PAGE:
The 1960 Valdivia earthquake or Great Chilean earthquake was the most powerful earthquake ever recorded. In Valdivia the church had been demolished, completely, by this destructive temblor.
In 1963, I was appointed to rebuild twelve churches and parsonages in the Southern part of Chile, damaged by the earthquake.
The city of Valdivia was badly damaged by the earthquake, due to a subsidence in the alluvial plane on which it was built. The river Calle Calle which ran through the city and was lowered by the subsidence by twelve feet was also impacted by a mud slide that traveled for about fifty miles from upstream. This made building in the area very difficult.
I had only recently, within weeks, been assigned the work of reconstruction, as one of twelve different churches and parsonages. We had to clear the property and get permission to rebuild, from the city of Valdivia. At the same time, I had to be in Concepcion with the architect Linitz, a distance of two hundred miles from Valdivia (in addition, I was the pastor of Loncoche, Villarica, and Pitrufquen; First and Second Church of Temuco).
Alerce is a native wood to Southern Chile akin to redwood. It was chosen to be the primary emphasis of the Valdivia Church because of its durability in a rainy climate. The framework of the church was made of steel girders to give strength to the entire building. The shape of the building was multiple triangles in order to increase the resilience in an earthquake. The interior of the sanctuary was made of alerce shingles four feet long. burnished with beeswax (hand applied).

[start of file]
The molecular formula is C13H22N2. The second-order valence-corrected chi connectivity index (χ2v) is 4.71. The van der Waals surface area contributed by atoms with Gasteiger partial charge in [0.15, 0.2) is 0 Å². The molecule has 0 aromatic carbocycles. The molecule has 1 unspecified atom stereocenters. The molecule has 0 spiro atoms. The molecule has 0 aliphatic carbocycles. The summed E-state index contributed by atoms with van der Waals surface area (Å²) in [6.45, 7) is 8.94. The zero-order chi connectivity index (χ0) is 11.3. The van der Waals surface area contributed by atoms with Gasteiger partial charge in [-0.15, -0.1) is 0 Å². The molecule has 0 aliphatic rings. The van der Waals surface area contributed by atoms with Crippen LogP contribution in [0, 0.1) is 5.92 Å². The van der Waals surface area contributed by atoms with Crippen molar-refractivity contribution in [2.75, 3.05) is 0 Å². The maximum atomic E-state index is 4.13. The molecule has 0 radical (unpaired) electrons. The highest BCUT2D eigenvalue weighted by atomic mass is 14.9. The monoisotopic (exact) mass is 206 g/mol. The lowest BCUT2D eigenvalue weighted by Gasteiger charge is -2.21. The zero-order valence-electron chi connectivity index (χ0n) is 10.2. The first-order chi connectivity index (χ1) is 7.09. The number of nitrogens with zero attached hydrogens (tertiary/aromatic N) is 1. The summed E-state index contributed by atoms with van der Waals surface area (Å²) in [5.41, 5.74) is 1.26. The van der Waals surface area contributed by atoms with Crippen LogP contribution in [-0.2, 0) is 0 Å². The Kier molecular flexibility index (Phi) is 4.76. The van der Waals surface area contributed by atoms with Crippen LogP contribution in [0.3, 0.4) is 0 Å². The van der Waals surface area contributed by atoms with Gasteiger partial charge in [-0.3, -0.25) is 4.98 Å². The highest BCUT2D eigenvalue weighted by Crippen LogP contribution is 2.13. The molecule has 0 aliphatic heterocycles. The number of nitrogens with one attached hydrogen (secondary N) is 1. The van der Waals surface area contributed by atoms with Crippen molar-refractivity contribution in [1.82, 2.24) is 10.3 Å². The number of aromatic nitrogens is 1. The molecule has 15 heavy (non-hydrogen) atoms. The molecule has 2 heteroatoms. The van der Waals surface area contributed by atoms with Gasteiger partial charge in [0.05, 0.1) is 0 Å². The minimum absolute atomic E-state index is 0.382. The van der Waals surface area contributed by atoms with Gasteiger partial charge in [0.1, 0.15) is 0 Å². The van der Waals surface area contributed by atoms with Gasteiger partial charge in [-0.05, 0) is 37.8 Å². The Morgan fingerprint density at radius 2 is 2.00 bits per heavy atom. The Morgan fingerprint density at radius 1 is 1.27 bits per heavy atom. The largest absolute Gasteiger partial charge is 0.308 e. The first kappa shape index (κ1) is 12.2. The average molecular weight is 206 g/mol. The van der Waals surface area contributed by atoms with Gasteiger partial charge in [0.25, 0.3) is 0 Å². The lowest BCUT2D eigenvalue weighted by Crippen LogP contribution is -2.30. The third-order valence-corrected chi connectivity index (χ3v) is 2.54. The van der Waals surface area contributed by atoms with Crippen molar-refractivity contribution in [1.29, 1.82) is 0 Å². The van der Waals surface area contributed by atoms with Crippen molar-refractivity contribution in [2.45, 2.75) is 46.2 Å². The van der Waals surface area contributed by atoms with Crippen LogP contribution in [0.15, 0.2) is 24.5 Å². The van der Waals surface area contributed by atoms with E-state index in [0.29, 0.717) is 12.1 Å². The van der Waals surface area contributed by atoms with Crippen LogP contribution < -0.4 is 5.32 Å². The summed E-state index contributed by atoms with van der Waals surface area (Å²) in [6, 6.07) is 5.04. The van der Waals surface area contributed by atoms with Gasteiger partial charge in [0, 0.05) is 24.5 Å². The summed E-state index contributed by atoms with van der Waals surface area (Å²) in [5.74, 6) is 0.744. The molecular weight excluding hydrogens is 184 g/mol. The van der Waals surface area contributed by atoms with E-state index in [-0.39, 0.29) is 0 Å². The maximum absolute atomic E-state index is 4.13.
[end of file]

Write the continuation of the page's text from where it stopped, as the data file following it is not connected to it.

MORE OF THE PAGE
– by Don Waddell
I had only recently, within weeks, been assigned the work of reconstruction, as one of twelve different churches and parsonages
This beautiful and unique building created to withstand earthquakes, still exists today as a landmark construction in all of Chile commemorating the 1960 earthquake.
– by Constance Waddell